He also added the legislation would “stifle economic growth, stall infrastructure projects, and cause investor uncertainty.”

Lack of Municipal Input

McIver said the provincial government would seek guidance from the province’s municipal associations, Alberta Municipalities (ABmunis) and Rural Municipalities of Alberta (RMA). However, representatives from Alberta’s municipal associations indicated that they have not yet been consulted on the legislation.

“Yet again, the provincial government did not consult or communicate with our association on legislative changes that, if introduced, would profoundly affect the way municipalities work,” Gandam said.

“Had [the provincial government] consulted ABmunis or municipalities, we could have suggested ways to improve and streamline agreements between municipalities and the federal government to ensure Alberta gets its fair share of federal funding in a way that respects the priorities of Albertans,” he said.

McIver said that while the government hasn’t “consulted in detail,” they have “had discussions with municipalities.” He added that he had previously raised the possibility of the legislation in speeches to the RMA.

Representatives from RMA said they are concerned by the added bureaucracy and hurdles the bill could pose to smaller municipalities.

“A lot of rural municipalities don’t have the extra capacity to be running through another process,” said RMA vice president Kara Westerlund. “The provincial government, since they’ve been in power, have talked about red-tape reduction; we don’t see this at all as red-tape reduction. We actually see this as adding more red-tape.”

Westerlund said that the Alberta government had reached out to RMA staff, however, added that RMA’s members have not been sufficiently consulted on the issue.

She added that while there is some merit in what the provincial government is trying to do, rural municipalities are concerned about having to deal with even more bureaucracy when trying to access the funding they need.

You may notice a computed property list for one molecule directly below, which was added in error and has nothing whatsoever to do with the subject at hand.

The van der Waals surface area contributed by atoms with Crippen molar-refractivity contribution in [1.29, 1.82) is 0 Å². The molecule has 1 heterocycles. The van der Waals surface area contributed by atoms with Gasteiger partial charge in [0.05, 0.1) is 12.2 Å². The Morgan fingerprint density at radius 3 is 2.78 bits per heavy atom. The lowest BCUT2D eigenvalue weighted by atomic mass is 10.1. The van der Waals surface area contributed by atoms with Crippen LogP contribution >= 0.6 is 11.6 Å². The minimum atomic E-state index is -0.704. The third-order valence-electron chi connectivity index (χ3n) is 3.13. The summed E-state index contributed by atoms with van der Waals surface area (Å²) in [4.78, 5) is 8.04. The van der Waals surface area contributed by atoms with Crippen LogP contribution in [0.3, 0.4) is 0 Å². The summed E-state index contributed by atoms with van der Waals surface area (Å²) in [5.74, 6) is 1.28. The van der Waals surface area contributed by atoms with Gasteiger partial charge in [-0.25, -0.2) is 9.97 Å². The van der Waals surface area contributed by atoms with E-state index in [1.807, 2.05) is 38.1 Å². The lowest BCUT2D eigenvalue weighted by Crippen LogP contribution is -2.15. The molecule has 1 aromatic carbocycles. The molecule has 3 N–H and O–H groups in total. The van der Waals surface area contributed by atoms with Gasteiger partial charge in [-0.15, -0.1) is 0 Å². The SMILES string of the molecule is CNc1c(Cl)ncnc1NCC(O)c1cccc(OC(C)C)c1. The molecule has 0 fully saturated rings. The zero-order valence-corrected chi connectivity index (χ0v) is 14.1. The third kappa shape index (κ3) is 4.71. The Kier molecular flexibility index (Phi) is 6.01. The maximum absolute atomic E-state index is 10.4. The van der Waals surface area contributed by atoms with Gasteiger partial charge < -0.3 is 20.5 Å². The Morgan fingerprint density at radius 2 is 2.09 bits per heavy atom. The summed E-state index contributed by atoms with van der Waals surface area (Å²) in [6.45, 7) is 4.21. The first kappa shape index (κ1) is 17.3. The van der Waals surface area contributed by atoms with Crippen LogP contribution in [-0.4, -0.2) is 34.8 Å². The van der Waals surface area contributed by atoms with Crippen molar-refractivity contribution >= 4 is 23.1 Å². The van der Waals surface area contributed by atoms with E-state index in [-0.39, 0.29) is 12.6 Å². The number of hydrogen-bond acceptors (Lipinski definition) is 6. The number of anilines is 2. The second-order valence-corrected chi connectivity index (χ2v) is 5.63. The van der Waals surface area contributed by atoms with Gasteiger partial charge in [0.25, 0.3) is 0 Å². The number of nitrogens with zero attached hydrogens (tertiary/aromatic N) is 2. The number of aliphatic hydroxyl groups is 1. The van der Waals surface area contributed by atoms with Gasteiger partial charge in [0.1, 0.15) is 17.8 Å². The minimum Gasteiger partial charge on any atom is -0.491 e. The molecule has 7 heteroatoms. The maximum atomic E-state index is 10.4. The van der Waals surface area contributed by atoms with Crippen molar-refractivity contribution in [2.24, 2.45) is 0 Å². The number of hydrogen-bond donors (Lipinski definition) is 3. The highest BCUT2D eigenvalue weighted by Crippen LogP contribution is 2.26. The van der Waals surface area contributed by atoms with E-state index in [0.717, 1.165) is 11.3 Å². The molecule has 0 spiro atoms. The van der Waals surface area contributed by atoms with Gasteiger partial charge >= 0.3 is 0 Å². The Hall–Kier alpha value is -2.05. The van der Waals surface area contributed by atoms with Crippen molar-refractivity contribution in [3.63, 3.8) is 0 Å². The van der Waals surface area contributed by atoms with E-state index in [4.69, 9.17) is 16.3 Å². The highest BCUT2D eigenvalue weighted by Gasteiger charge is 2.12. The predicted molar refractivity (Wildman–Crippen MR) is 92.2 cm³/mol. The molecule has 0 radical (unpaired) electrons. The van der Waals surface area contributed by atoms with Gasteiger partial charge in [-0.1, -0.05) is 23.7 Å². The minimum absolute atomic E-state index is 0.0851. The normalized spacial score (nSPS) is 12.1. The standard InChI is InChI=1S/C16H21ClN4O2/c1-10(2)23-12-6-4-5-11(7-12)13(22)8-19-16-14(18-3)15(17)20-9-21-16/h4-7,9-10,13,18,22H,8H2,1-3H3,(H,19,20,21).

Municipal Political Parties

The provincial government’s latest announcement comes weeks after Smith said she wanted to introduce political parties at the municipal level in Alberta, something that is prohibited under current legislation. Smith said the move would improve transparency in municipal government. However, that pronouncement was also met with criticism from municipal leaders.

“We’re dead set against it,” Westerlund said. “It is another level of political interference, and our members are not impressed with that at all.”

On April 9, Gandam shared the Alberta Municipalities’ recommendations to the province on improving transparency without political parties. The statement said that “legislation alone cannot fix divisiveness and dysfunction on municipal councils” and makes recommendations around election funding and advertising.

The recommendations call for a limit of donation amounts to $2,500 per candidate. “A reduction in contribution limits would go a long way towards creating a more level playing field and ensuring large donors do not drown out the voices of grassroots Albertans,” the statement read.

It also called for financial disclosure rules for candidates to be improved and for disclosure rules for third-party advertisers to be strengthened. “Voters should know who is donating money to candidates or indirectly supporting them through advertising,” the statement notes.  MW

✯ Municipal World Executive and Essentials Plus Members: You might also be interested in C. Richard Tindal’s article: Limitations on municipal government 50 years later.

Ibrahim Daair is staff writer at Municipal World.